Buried within the plethora of news coming out of the Google IO event yesterday is that Google are apparently including security features that Samsung have developed under the brand Knox into the next release of Android.

I don't know anything about Knox, but the concept at a high level seems to me to go to the root of the challenge facing us all as individuals, and for organisations and their management of IT. The lines between work and not work are becoming increasingly blurred. The idea that clear distinctions can be made to encapsulate and protect data on a mobile device as a result seem deeply flawed. My phone can barely tell reliably what words I am typing, let alone whether something is in the work or not work domain.

At the Computerworld UK event at Lord's in London that I spoke at this week, the organisers revealed research that suggested 90% of the IT people they recently surveyed believed that they had mobile device security under control. That felt like a naive belief in the extreme to me, something that Computerworld UK editor Mike Simons also picked up.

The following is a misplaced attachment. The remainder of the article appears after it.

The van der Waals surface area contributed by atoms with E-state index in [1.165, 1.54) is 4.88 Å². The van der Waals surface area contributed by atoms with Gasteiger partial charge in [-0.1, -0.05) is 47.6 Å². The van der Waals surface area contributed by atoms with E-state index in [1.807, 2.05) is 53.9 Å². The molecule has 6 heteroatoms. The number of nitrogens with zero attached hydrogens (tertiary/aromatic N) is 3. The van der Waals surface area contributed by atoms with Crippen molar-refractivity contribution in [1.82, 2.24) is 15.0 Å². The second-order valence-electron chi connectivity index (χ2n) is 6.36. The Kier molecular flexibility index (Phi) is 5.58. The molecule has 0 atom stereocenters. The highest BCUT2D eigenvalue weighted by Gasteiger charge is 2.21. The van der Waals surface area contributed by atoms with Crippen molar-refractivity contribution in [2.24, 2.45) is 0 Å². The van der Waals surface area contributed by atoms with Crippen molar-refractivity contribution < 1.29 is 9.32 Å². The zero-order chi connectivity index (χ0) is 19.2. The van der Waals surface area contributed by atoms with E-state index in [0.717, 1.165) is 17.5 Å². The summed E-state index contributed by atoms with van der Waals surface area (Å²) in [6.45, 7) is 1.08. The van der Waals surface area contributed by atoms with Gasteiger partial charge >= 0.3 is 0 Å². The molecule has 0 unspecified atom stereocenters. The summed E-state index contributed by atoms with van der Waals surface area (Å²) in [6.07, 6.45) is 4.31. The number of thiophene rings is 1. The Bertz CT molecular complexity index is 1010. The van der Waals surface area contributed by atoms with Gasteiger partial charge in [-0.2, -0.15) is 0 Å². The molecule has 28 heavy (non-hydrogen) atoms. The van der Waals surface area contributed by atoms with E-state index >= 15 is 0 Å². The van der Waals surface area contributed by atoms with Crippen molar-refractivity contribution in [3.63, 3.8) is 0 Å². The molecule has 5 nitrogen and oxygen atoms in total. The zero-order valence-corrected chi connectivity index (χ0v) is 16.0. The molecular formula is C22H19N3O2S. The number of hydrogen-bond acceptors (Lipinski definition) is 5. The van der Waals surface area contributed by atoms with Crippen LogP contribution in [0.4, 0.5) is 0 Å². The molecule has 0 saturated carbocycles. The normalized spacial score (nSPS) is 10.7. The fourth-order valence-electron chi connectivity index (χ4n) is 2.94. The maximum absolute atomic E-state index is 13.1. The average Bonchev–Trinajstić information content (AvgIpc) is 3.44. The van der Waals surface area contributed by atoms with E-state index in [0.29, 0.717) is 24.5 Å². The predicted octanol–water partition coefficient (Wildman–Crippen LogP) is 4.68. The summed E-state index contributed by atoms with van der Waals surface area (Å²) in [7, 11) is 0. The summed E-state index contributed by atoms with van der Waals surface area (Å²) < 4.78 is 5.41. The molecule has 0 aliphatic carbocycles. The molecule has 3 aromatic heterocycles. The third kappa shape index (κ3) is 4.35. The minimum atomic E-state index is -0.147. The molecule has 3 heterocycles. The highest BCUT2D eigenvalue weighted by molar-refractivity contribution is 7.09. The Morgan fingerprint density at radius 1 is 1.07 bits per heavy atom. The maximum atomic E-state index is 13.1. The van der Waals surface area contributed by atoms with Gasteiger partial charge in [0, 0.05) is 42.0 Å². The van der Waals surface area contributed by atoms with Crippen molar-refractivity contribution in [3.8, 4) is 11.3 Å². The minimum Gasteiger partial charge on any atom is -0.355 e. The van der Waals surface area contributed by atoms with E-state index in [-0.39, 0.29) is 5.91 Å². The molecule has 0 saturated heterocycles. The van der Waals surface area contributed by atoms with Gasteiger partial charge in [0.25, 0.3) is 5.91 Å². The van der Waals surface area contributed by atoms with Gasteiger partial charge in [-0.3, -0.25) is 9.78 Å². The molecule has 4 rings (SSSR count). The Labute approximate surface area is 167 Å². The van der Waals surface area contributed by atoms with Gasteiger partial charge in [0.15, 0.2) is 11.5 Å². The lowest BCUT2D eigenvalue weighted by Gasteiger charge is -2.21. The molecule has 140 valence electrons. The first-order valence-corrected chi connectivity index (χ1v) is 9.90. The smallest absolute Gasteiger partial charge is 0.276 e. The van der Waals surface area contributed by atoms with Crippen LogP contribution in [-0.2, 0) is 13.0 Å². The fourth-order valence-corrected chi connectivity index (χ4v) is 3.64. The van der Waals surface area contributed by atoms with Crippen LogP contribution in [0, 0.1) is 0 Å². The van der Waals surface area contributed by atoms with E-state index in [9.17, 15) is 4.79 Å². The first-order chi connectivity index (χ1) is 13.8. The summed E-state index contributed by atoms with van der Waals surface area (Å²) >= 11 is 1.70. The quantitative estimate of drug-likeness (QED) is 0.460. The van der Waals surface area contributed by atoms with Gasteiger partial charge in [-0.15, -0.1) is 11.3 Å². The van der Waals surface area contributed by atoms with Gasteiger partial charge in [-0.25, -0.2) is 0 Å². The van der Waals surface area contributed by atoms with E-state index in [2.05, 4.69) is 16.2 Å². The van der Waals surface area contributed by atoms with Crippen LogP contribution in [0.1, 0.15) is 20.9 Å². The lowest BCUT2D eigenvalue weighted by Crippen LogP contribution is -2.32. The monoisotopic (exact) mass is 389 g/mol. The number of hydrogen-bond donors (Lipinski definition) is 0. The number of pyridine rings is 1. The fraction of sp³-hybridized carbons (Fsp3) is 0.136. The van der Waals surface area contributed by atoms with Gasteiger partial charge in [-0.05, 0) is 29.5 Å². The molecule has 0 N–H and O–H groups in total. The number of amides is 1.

As I've proposed in the past, technological solutions to security tend to over-emphasise the ability for technology to solve what are inherently human problems. Lock away "corporate" data into sandboxed, protected areas will ultimately force end users into using unprotected, "shadow" services to get their jobs done. All such technologies will do is to give an unjustified sense of protection to those with corporate security accountability. Unfortunately security is everyone's responsibility.

If you believe that you can accurately and unambiguously determine what is "corporate" data and what is personal, I'm afraid you are just wrong. There are too many channels of communication these days for that to be the case, let alone bringing into factor that the work and non-work elements of our lives are ultimately, inextricably, intertwined.

As a case in point, at the end of yesterday's presentation one chap, from a major financial institution, came up to me, said hello, and afterwards linked to me on LinkedIn. The reason? Well, other than my scintillating presentation (obviously), I'd made a throwaway comment during my talk at cricket HQ that my only knowledge of the game was that I knew the sister of a former England international. The guy who introduced himself happens to have kids at the same school as that cricketer's sister.

Who owns the data about this new-formed relationship? And where would the data that has been generated about that relationship sit on our oh-so-secure sandboxed work/not work understanding phone?